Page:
RE: Securing Printers
From: Dante Mercurio (Dante_at_webcti.com)
Date: Wed, 17 Nov 2004 10:54:57 -0500 To: "Dubber, Drew B" <firstname.lastname@example.org>, "sec-basic list" <email@example.com>
To add, I ran into a large copier/printer during an audit that had a web
server that stored a number of past documents. Anyone with access to the
web console could see the documents in the web console and reprint it
irregardless of who originally owned it. Since this was a payroll
printer there was an issue with confidentiality.
What I haven't heard in your question or asked is why would you want the
printer to be public? What are you trying to accomplish?
M. Dante Mercurio, CISSP, CWNA, Security+
From: Dubber, Drew B [mailto:firstname.lastname@example.org]
Sent: Tuesday, November 16, 2004 5:31 PM
To: sec-basic list
Subject: RE: Securing Printers
Apologies if this has been said before but nowadays printers come with a
lot more. For instance, there is normally a small web server on printers
to configure the settings such as IP address etc. Now I'm struggling to
remember the details but there was at least one printer with the web
server full of holes that it could have easily been compromised from an
outside source and potentially used as a gateway to get into something
more interesting. Think of what someone could achieve if there were a
printer pooling/re-direction option - all prints on that printer going
to a third party?!
From: Zurt [mailto:email@example.com]
Sent: 16 November 2004 21:23
Cc: sec-basic list
Subject: Re: Securing Printers
Ed Donahue wrote:
> The most immediate to me is a denial of service on the printer;
> filling it's memory with jobs so that no one else could get in the
> queue (or creating a single job that has so many pages that no one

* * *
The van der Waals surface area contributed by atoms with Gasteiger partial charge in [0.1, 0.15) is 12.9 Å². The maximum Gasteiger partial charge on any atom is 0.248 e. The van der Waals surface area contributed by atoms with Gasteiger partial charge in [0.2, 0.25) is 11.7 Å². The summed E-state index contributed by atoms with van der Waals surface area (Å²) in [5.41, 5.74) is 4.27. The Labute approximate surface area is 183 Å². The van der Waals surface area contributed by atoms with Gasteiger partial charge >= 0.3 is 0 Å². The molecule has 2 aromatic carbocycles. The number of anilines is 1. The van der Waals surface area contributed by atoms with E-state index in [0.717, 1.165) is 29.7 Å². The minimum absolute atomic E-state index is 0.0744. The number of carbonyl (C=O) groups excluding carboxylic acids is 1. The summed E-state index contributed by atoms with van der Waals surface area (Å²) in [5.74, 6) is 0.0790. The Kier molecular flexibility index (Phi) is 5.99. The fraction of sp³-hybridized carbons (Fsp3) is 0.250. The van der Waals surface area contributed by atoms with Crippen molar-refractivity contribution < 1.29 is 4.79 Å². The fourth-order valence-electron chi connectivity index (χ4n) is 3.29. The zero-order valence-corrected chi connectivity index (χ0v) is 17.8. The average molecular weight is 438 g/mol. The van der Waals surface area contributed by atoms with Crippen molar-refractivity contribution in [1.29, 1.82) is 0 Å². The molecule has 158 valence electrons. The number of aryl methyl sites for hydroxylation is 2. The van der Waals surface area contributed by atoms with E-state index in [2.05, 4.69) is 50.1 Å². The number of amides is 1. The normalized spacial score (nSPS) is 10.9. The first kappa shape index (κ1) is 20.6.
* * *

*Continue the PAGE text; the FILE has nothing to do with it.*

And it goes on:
> else will be able to get in). Furthermore, high-capacity printers can
> burn through a decent amount of paper and toner, costing companies
> money and inconvenience.
> I probably wouldn't be amused to find my printer used and abused.
> Another arguement is basic network security. Because it's not
> vulnerable isn't really a good reason to leave it open to the
> internet; it goes against the most basic concepts of security: You
> only allow what you need. Anything else can be a leak of information
> or a point to breach.
> On Nov 15, 2004, at 09:18, Bryce Embry wrote:
>> A recent thread on BugTraq, along with some discussions with my
>> colleagues, has me curious about printer security. What dangers are
>> there in giving a printer a public IP address?
>> To me, a printer with a public IP sounds utterly foolish, but I'm not
>> doing a very good job of making this point with my colleagues. They
>> usually respond with the question "Why would anyone want to print
>> something to a printer they can't even find?". My answers (usually
>> "Why not?" or "it's a system running an OS that is subject to
>> exploitation") don't seem to be very convincing, especially since I
>> can't produce any known exploits. I would appreciate any arguments
>> and reasoning that would carry more weight, or enlightenment to help
>> me stop being so paranoid.
If the printer is running an OS wouldn't be possible to forward the
printed jobs to an intruder?? Some documents could be confidential...
-- _____ Zurt